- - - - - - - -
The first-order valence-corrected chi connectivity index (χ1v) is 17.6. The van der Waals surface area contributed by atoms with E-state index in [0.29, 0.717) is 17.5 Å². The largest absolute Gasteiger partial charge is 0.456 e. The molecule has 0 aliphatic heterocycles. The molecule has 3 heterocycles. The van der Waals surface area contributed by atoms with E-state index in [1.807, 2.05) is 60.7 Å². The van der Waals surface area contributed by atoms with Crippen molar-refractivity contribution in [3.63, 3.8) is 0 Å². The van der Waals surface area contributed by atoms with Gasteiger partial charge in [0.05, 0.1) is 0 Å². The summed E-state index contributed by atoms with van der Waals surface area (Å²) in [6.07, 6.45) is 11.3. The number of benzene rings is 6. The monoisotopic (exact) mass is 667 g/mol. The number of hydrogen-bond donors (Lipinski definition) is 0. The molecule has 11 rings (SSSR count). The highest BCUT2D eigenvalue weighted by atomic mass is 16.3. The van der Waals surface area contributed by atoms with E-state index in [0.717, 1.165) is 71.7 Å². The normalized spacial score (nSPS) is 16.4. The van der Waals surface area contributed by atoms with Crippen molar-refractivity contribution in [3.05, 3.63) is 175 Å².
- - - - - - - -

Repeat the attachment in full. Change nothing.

The first-order valence-corrected chi connectivity index (χ1v) is 17.6. The van der Waals surface area contributed by atoms with E-state index in [0.29, 0.717) is 17.5 Å². The largest absolute Gasteiger partial charge is 0.456 e. The molecule has 0 aliphatic heterocycles. The molecule has 3 heterocycles. The van der Waals surface area contributed by atoms with E-state index in [1.807, 2.05) is 60.7 Å². The van der Waals surface area contributed by atoms with Crippen molar-refractivity contribution in [3.63, 3.8) is 0 Å². The van der Waals surface area contributed by atoms with Gasteiger partial charge in [0.05, 0.1) is 0 Å². The summed E-state index contributed by atoms with van der Waals surface area (Å²) in [6.07, 6.45) is 11.3. The number of benzene rings is 6. The monoisotopic (exact) mass is 667 g/mol. The number of hydrogen-bond donors (Lipinski definition) is 0. The molecule has 11 rings (SSSR count). The highest BCUT2D eigenvalue weighted by atomic mass is 16.3. The van der Waals surface area contributed by atoms with E-state index in [0.717, 1.165) is 71.7 Å². The normalized spacial score (nSPS) is 16.4. The van der Waals surface area contributed by atoms with Crippen molar-refractivity contribution in [3.05, 3.63) is 175 Å².